Colombia shares a common history with Venezuela. The brotherhood of both nations has its origin in the struggle for independence against the Spanish empire, with Simón Bolívar El Libertador. He led an epic armed struggle to liberate the territories of present-day Bolivia, Colombia, Ecuador, Perú, Panamá, and Venezuela.
Simón Bolívar had a dream of creating a great nation with the territories taken from Spain. Thus, in 1819 he created what is known in history as Gran Colombia, formed by Colombia, Ecuador, Panamá, and Venezuela. But internal struggles between the main liberating leaders and the death of Bolivar on December 17, 1830, caused the definitive separation of Venezuela and Ecuador in 1831.
Bolivar’s vision was to have a strong central government and a presidency for life, in addition to continuing the wars of independence. He wanted to conquer more territories for the nascent Republic of Colombia – as this would allow him to crystallize his project of Latin American union.
However, his vice president, Francisco de Paula Santander, had a federalist vision envisioning a greater balance of powers. Santander was clearly concerned about the country’s financial situation. Colombia had been left bankrupt after Bolivar’s liberation campaigns. Bolivar constantly demanded that Santander send money to support his military adventures. It is clear that Bolivar was a military leader, who planned to continue the wars of independence in new territories.
Santander, on the other hand, had already left his military uniform years ago and was concentrating on governing such a complex country. At that time, the Bogotá oligarchy managed to seduce him with the idea that the country had enough and that he should concentrate on the internal problems facing the young nation.
Due to these deep differences, Bolivar assumed special powers and removed Santander from the Vice Presidency of the Republic. Santander’s followers in retaliation attempted to assassinate the Liberator in the Presidential Palace on September 25, 1828. The conspiracy failed thanks to the help of Manuela Sáez, Bolivar’s lover. Santander and his followers were accused of treason and condemned to death. But Simon Bolivar decided to pardon his former friend and spare him from death – but he did send him into exile.
In 1830, during his final days, Bolivar privately exclaimed: “Not having settled with Santander has harmed us all”. …. Even before his death he said in his political testament “Colombians, my last vows are for the happiness of the country. If my death contributes to the cessation of parties and the consolidation of the union, I will go down to the grave with peace of mind”. After the death of Simón Bolívar. Santander returned to Colombia and became the new president of the Republic.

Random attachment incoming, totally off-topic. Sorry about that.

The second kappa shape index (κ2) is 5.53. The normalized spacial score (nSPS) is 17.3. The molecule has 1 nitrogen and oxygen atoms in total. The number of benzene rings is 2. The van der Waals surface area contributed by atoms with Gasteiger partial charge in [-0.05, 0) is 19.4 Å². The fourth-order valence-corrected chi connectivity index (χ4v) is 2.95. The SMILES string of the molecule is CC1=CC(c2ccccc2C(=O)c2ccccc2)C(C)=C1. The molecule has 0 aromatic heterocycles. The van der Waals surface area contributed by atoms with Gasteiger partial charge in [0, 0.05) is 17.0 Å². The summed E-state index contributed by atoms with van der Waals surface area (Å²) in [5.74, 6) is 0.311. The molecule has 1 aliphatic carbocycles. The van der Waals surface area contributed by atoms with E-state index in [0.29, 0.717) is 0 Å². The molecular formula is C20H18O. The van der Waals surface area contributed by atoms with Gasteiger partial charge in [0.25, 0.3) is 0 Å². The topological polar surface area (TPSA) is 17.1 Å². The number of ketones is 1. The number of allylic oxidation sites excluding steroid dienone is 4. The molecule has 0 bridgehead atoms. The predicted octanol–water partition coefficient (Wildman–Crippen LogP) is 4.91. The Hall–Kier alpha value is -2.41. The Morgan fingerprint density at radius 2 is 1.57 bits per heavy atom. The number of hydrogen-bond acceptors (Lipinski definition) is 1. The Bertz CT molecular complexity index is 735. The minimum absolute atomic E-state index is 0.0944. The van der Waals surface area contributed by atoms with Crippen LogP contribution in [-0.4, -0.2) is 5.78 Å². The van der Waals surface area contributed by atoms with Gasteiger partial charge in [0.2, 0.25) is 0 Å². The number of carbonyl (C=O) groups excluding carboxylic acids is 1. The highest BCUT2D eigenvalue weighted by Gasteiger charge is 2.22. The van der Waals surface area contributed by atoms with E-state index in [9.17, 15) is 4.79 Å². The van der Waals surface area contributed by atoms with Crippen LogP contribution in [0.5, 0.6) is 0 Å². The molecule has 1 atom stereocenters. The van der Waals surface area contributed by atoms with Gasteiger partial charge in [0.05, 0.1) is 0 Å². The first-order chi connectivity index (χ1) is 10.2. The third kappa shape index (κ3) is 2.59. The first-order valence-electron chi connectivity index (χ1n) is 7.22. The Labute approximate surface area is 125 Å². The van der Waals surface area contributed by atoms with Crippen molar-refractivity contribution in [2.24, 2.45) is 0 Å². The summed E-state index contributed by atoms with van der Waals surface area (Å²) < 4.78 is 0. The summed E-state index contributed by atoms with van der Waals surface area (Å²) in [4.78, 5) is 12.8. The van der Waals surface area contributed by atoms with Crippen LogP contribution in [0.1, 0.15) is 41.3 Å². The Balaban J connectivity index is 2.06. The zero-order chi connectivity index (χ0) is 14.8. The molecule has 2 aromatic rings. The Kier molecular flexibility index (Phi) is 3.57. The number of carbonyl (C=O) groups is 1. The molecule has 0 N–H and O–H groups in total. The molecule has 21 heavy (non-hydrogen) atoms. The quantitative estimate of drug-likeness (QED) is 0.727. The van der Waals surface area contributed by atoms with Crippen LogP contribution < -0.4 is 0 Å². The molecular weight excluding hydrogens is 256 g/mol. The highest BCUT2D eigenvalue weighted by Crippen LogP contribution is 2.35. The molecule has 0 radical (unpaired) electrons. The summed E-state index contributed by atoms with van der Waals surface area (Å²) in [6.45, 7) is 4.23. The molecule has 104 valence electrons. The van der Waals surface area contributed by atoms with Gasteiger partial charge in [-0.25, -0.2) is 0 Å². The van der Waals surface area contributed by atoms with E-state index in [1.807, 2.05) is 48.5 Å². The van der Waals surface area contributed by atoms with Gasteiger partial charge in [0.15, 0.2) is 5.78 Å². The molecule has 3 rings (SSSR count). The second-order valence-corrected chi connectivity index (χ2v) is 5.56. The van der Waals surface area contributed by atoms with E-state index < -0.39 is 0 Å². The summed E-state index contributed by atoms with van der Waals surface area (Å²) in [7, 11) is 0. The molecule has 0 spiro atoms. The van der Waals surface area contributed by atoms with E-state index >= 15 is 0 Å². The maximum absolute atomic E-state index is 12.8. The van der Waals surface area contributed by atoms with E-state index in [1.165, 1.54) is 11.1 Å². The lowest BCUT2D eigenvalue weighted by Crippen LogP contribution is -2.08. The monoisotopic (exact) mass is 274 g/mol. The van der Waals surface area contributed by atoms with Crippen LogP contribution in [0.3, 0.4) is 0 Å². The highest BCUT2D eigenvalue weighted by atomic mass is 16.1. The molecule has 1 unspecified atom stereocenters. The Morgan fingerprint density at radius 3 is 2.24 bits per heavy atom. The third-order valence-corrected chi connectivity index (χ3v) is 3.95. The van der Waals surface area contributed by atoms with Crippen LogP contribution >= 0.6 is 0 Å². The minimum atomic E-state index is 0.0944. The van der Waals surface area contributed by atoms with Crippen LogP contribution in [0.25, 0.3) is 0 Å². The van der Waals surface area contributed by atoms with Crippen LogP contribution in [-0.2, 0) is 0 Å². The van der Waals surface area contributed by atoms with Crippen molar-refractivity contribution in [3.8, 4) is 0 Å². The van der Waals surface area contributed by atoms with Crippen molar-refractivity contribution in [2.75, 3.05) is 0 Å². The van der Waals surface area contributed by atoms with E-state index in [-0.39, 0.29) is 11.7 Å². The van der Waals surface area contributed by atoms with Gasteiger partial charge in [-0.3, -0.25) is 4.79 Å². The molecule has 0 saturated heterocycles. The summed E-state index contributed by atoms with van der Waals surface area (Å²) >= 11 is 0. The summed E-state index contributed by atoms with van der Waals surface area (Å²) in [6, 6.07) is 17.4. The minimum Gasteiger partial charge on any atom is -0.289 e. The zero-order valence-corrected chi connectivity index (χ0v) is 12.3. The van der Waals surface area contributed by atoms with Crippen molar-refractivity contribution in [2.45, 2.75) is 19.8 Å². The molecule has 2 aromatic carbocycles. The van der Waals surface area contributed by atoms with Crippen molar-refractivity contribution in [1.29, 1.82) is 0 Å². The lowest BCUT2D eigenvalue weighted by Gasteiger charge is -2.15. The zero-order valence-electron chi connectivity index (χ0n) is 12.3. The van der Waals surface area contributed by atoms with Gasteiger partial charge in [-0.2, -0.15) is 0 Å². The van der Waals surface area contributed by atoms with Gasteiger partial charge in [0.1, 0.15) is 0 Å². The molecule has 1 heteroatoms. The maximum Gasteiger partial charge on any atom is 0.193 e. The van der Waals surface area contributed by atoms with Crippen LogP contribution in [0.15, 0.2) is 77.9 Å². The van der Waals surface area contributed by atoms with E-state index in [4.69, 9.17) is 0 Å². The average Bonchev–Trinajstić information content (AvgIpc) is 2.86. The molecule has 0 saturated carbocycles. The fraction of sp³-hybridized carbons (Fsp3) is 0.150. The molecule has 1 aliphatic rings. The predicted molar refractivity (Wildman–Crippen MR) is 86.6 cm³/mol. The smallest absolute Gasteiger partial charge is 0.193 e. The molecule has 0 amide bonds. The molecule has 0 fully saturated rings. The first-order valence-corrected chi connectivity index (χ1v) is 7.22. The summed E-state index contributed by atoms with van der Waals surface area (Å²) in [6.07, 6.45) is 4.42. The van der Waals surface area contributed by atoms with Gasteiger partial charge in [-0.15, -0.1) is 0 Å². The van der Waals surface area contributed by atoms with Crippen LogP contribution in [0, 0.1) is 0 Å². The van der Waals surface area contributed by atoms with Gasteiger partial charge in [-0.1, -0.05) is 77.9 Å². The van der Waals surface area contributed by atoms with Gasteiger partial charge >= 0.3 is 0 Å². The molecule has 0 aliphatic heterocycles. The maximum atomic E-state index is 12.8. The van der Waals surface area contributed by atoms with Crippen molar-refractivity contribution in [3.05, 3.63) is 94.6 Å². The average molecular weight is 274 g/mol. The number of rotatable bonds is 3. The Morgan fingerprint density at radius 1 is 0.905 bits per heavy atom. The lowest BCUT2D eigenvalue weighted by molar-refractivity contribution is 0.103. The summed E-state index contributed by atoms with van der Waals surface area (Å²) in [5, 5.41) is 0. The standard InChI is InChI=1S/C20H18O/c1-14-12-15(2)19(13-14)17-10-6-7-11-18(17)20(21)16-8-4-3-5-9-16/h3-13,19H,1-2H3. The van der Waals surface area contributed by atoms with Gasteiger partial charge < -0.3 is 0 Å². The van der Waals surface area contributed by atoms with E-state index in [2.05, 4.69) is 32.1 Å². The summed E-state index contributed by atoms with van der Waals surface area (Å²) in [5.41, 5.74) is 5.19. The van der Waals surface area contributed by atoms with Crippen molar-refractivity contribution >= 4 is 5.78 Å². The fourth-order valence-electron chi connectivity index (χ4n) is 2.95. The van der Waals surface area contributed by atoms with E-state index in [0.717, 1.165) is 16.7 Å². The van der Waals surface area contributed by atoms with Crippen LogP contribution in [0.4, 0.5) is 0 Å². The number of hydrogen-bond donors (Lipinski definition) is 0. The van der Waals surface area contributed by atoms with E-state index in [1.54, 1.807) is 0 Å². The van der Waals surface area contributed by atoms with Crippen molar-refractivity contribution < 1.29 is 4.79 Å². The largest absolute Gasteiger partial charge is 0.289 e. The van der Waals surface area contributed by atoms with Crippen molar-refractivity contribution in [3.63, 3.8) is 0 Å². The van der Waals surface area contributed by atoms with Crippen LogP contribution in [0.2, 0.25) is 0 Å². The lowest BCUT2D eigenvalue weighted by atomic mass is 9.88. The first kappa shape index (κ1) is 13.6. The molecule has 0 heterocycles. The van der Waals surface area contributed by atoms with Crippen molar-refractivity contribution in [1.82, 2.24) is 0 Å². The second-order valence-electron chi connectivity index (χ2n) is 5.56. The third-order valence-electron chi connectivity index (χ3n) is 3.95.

With this backdrop, the first political parties were born in Colombia: The Conservative party, similar to Bolivar’s model, and the Liberal party, more in the style of Santander. These first political parties have evolved over time and new parties have been born as a result of their internal splits. The confrontation of both models of the country has been present in all great political struggles throughout the country’s history. Sometimes the struggles have been peaceful, but often they devolve into bloody battles.
Venezuela's Recovery is an Opportunity for Colombia
The closure of the borders and severing of diplomatic relations between the two countries occurred in 2019. It has come at a very high price for both nations and has artificially separated two countries that, being so different, preserve at the same time strong ties. Thus, thousands of families have suffered from the tense relationship between Duque and Maduro. In recent years, bi-national trade has decreased to levels never seen before. Thus, it is expected that whatever happens, with the arrival of a new government in the Casa de Nariño in 2022, a new stage of relations between the two countries will begin. It remains to be seen whether respect and collaboration prevail over political ideologies.
Everyone knows that if there is a political change and economic recovery in Venezuela, Colombia will be key in the enormous task of reconstruction of that country and Venezuela would be again the most important natural economic partner of Colombia.
On the other hand, the socialist left has always dreamed of becoming a political force in Colombia and imposing a Hugo Chavez-style Revolution. Paradoxically, this would fulfill an old dream of the Liberator Simón Bolívar, of a great alliance between both republics. This would have been unthinkable a few years ago. Today it appears as a specter again in the Colombian political scene. Precisely with Gustavo Petro, as the favorite in the polls for the presidential elections to be held in Colombia in 2022.
The coming months will determine the direction that this great nation will take – and for now – as of March 2022 – the battle has begun.